What type of gross things do registered nurses have to do? - page 5
I'm going to get straight to the point. Is it true that nurses have to change "poopy" diapers/patients and or deal with dead bodies? I would love to get into nursing, but those are my deal... Read More
May 20, '13OP: If you are asking this question, my strong assumption is that you won't last long in nursing ...
May 20, '13Quote from Neisha_It's amazing what gross things you can get used to in life. Before you walk away from nursing, consider that just plain being a mom means you do many of the same gross things that nurses do...babies poop and your clean it up...they also throw up ALL OVER YOU!!! And, you get used to it. You get used to the same gross things in nursing because you learn to accept the bodies natural processes and understand that you are helping someone else in their time of need. It really is something you learn to accept in stages. You have to give it time. Starting by anticipating things that may bother you is actually a positive self defense mechanism- you are intellectually preparing yourself to face your demons or fears. Recognizing a fear is there is half the battle to overcoming it.Yes, I am a 16 year old senior in high schol (graduating pretty early), and I was planning on going to my local community college to obtain an Associates Degree in Nursing;
But i am having 2nd thoughts considering that NURSES have to perform tasks such as cleaning poop and dealing with dead bodies.
As for post mortem care...you learn to accept death as a natural part of life. It is not something to be dreaded. Also, nursing lets you provide compassionate care to another family in their time of need.
Keep exploring the field and looking in the specialties section to learn about what different areas of nursing are like on a daily basis. You may find one that interests you!
May 20, '13When I was in high school I felt the same way. I didn't think I had it in me to deal with bodily fluids and sick people. Give yourself some time before you decide one way or the other about nursing. Choosing your career is not something to rush. Get some life experience first.
May 20, '13Lol what did you think nurses did? Just slap the bandaids on after giving a shot? Nope, even as just a nursing student I dealt with sputum, vomit, poop, pee, blood, hacking, after birth, placenta...and I'm still in school. But honestly, if you have a knack for it you get to the point where you don't even think about it. Humility goes right out the window. Good luck with your decisions
May 20, '13Quote from woohOften the poo is more attractive to deal with than the person it came out of.
Hear, hear! Lol
May 20, '13I always wanted to be a doctor when I was a young kid. Unfortunately, I was unable to get in medicalbecause of financial issues as I had trouble finishing my high school. My mother died when I was 9 years old and my father abandoned me. However, I graduated in high school at age 18. I could graduate as early as age 14 or age 15. Anyway, for some reason, being a doctor was dead in my mind. After two years later, I got in a computer science major. Still, I was unsuccessful in this discipline. I was running out of money again. I stopped and saved some more money to finish the whole term. Well, I didn't graduate. I barely finished two semesters in college. To cut a long story short, somebody offered me a to get in nursing schools. Many of people around me told me that I just winded up cleaning butts, so I didn't think twice to reject that offer. I was grossed and disappointed that wiping butts shouldn't require me to kill myself in studying biology classes and beyond. Nowadays, I regret for not accepting that offer. I resented myself for ignoring my own voice , but to people's opinion who had no knowledge how actually nurses work.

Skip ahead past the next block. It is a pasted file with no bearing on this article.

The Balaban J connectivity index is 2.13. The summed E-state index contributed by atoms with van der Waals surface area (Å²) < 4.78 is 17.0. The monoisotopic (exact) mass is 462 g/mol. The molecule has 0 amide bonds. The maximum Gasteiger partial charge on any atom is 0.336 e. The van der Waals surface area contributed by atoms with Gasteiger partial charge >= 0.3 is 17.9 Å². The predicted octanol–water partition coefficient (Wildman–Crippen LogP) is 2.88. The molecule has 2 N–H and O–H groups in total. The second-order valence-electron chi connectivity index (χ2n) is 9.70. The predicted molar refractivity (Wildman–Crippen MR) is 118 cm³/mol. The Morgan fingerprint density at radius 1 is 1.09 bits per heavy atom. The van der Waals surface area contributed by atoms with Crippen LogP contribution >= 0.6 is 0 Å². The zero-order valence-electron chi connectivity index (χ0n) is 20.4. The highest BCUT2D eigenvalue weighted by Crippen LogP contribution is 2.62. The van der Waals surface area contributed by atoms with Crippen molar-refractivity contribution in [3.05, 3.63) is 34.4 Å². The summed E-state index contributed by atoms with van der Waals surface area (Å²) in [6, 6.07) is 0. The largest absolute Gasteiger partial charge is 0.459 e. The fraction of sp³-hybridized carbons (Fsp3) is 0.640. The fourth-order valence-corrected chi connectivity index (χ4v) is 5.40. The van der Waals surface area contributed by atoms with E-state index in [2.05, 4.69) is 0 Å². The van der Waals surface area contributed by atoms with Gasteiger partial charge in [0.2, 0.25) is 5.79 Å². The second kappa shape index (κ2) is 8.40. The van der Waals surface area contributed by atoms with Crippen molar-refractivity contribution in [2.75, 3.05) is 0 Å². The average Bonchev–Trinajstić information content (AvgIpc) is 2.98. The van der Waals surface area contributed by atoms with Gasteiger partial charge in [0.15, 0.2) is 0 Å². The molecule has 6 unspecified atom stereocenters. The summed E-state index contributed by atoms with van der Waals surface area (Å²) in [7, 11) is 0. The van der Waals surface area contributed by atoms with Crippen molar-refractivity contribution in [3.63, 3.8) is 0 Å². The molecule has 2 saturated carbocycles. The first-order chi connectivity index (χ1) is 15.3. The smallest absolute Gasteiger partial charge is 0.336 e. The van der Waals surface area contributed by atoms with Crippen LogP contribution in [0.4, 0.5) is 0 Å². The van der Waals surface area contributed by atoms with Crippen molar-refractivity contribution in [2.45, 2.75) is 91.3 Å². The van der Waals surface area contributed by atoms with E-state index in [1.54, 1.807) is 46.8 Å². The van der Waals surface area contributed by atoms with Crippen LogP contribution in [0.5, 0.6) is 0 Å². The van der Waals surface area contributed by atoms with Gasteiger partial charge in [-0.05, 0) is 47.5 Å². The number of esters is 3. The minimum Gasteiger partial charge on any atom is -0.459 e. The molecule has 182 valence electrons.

If I could turn the clock back, I'd take and then to become a nurse practitioner. When I realized I do want to be a nurse(replacement of my dream), I'm way more motivated than before. Nowadays, I read a lot of sciences to catch up... I feel like I'm a new student.
My input, do things that you want, not what people say/think about things in their physical environment. When we are younger, we tend to gross out easily. That's typical for most young people. I was one of these people.Last edit by fasnv on May 20, '13 : Reason: grammar
May 20, '13Imagine the most gross, disgusting thing you would allow yourself to think of a nurse doing. Now you will have to eat your lunch because its the only 5 mins you have in 12 hours. If you can keep it down then ~Welcome to our world!